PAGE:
A Guide to Long Exposures

How to take long exposures

The technical aspects of long exposure photography are fairly simple. You’ll need a tripod, as working with a slower shutter speed means handshake will be a factor. For this reason, you should also set your camera to either a two-second timer or use a shutter release, as even the press of your finger on the shutter can cause vibration that will spoil a long exposure shot.

The settings are what makes a long exposure. You’ll need to set your shutter speed – so use either shutter priority or full manual mode. Then, you’ll have to take some test images to establish the correct speed.

Focus is harder to find when using ND filters or in darker settings, as the reduction in light means your autofocus will struggle – although shining a torch on your subject can help the camera find focus. You can use manual focus to avoid any AF mishaps – which also allows you to use live view to help frame shots in darker conditions. Take some test shots to establish the correct focus, then tape the focus ring in place with duct tape to ensure it doesn’t change.

If shooting in daylight, you’ll most likely need to use an ND filter. A neutral density filter blocks out light to allow your shutter to open up for longer. Each ‘stop’ of a filter reduces the amount of light entering a camera by a factor of 2:

1 stop = 21 = 2 = ND2

2 stops = 22 = 2 x 2 = 4 = ND4

3 stops = 23 = 2 x 2 x 2 = 8 = ND8

4 stops = 24 = 2 x 2 x 2 x 2 = 16 = ND16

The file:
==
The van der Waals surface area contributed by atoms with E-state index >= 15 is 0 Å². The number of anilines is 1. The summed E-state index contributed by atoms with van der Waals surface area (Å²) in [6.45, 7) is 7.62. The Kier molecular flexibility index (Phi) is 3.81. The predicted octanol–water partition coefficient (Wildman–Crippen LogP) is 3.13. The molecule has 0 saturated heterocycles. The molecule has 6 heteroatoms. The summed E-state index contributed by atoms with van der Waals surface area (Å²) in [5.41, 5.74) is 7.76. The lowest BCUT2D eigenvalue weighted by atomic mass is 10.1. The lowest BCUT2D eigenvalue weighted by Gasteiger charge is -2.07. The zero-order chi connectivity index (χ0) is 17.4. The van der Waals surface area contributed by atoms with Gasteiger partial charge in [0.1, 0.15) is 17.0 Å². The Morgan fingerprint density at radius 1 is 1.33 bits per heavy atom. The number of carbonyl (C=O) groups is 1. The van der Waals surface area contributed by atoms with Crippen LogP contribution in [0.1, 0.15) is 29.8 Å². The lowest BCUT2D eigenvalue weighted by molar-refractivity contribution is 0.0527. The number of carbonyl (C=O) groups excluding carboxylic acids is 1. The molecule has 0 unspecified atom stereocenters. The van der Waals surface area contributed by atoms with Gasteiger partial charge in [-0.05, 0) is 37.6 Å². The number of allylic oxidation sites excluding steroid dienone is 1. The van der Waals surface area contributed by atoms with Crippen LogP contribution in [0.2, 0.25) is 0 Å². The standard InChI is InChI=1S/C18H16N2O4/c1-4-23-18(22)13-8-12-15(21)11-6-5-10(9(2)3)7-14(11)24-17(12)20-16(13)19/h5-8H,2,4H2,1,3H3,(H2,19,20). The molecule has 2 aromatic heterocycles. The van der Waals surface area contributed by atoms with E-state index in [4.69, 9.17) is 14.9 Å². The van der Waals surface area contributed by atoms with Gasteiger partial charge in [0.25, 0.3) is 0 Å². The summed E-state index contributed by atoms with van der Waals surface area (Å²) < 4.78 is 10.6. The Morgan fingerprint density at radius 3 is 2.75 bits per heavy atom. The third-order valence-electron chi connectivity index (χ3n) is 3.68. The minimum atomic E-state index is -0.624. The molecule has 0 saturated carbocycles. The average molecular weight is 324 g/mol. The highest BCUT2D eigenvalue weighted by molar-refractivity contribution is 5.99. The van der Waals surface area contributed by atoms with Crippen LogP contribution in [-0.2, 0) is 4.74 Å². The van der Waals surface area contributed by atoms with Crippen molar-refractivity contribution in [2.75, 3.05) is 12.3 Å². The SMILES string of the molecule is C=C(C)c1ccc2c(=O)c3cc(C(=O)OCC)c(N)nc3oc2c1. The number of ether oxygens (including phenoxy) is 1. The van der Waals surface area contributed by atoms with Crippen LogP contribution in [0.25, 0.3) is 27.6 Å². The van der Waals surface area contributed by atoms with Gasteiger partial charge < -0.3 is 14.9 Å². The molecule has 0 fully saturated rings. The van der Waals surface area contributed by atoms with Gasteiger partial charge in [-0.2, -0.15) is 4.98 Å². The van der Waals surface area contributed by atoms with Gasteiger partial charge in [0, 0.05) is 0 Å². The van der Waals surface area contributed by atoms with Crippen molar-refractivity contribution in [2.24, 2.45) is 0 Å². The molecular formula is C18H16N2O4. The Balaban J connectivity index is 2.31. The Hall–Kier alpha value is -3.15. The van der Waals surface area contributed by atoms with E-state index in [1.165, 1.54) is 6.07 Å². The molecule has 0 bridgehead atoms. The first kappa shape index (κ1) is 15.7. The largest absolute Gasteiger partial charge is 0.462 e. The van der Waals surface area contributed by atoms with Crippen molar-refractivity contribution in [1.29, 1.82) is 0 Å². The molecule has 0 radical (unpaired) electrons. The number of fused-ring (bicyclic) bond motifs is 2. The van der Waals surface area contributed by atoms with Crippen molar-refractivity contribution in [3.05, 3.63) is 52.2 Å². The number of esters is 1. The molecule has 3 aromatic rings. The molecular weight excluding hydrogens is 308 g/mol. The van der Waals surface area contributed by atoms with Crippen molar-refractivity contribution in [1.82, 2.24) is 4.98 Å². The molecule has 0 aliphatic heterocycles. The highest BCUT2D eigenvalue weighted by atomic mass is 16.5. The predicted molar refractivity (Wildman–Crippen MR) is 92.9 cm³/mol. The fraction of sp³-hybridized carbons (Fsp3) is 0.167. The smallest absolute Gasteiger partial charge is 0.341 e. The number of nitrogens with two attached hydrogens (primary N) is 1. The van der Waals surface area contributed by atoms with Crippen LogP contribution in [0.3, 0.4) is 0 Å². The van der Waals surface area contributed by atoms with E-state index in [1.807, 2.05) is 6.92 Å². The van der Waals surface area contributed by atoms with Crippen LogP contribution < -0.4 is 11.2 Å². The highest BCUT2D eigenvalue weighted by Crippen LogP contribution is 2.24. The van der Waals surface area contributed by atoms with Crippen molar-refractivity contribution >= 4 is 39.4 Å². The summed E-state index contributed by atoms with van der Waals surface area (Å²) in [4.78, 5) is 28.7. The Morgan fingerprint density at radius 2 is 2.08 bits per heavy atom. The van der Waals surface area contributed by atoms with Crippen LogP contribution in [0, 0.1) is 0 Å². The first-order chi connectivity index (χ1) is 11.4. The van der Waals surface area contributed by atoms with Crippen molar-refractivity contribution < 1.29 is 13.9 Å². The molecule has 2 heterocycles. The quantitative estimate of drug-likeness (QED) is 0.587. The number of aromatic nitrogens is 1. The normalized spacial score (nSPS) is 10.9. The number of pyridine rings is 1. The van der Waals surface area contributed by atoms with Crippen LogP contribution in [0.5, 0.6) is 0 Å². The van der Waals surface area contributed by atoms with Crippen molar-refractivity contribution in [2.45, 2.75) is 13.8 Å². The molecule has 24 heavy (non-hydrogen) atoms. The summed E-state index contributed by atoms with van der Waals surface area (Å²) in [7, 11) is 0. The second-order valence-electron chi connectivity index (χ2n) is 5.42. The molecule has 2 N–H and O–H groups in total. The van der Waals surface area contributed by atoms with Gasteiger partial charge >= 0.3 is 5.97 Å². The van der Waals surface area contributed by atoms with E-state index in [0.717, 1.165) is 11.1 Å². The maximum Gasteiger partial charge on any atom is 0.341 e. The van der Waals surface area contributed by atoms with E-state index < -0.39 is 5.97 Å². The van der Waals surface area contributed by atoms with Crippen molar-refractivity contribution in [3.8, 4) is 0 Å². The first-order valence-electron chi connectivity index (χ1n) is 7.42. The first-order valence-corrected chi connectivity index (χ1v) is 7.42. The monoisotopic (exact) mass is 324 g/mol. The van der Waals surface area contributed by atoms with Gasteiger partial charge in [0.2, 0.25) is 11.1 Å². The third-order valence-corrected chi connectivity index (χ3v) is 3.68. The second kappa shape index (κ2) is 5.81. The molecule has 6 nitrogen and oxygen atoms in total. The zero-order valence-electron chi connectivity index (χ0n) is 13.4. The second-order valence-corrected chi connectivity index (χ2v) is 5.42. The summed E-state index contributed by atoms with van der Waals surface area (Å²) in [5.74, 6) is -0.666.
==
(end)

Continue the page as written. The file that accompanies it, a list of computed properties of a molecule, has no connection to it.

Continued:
10 stops = 210 = 2 x 2 x 2 x 2 x 2 x 2 x 2 x 2 x 2 x 2 = 1024 = ND1024

Using ND filters helps you reduce the amount of light, with ND10 reducing light by 1024x. Using one helps – but you’ll need to adapt your shots to cope for the reduced lighting. You should also consider taping the viewfinder of your camera shut, as light can enter it (take note though that some cameras have a small shutter that closes the viewfinder).

To actually shoot the photograph, you’ll need to test what sort of exposure you require. A simple rule of thumb is as follows:

Daylight exposures – Shutter speed dictated by ND filter. If your unfiltered exposure is 1/15 sec, a 10 stop ND exposure should be 1 minute. A 1/8 exposure should be 2 minutes, 1/4 exposure should be 4 minutes and a 1/2 should be 8 minutes. The aperture should be enough to allow the necessary depth of field if you’re taking landscape shots. ISO should be as low as possible, around 100 or 200 at most.

Night exposures – Shutter speed at least 10 seconds. Use an aperture of around f/5 to f/11, but this will vary depending on the scene. You don’t need the ND filter in the dark. ISO should be no higher than 500 or noise can spoil the effect.

o   A note on bulb mode –Some cameras have a bulb mode, which allows you to keep the shutter open for as long as possible (some cameras only allow a 30-second exposure outside of bulb mode). This is useful when shooting water in the dark, as you need a long exposure to pick up any detail.

Once you’ve got a basic understanding of the factors that affect long exposures, it’s a matter of practice. As long as you’ve got your tripod and a basic understanding of manual focus and exposure, you’ll be able to go out and capture terrific images. For example…

Light trails – These are best taken at night in busy cities or on roads that lead through scenic settings such as valleys and hills. Set your shutter speed to 10 to 15 seconds for outstanding trails.

Light paintings – Use a torch or laser pen to draw your own effects into a landscape. You’ll need a longer exposure to make the most of this, but it’s great to play with. Alternatively, you can light up a subject such as a statue with a torch to make it stand out from the background.

Coastal landscapes – Head to a seaside setting to capture amazing images of the sea. Best taken at sunrise or sunset to make the most of the colour in the sky. 

  • By Matthew Ward
  • 10 Mar 2017

Category Menu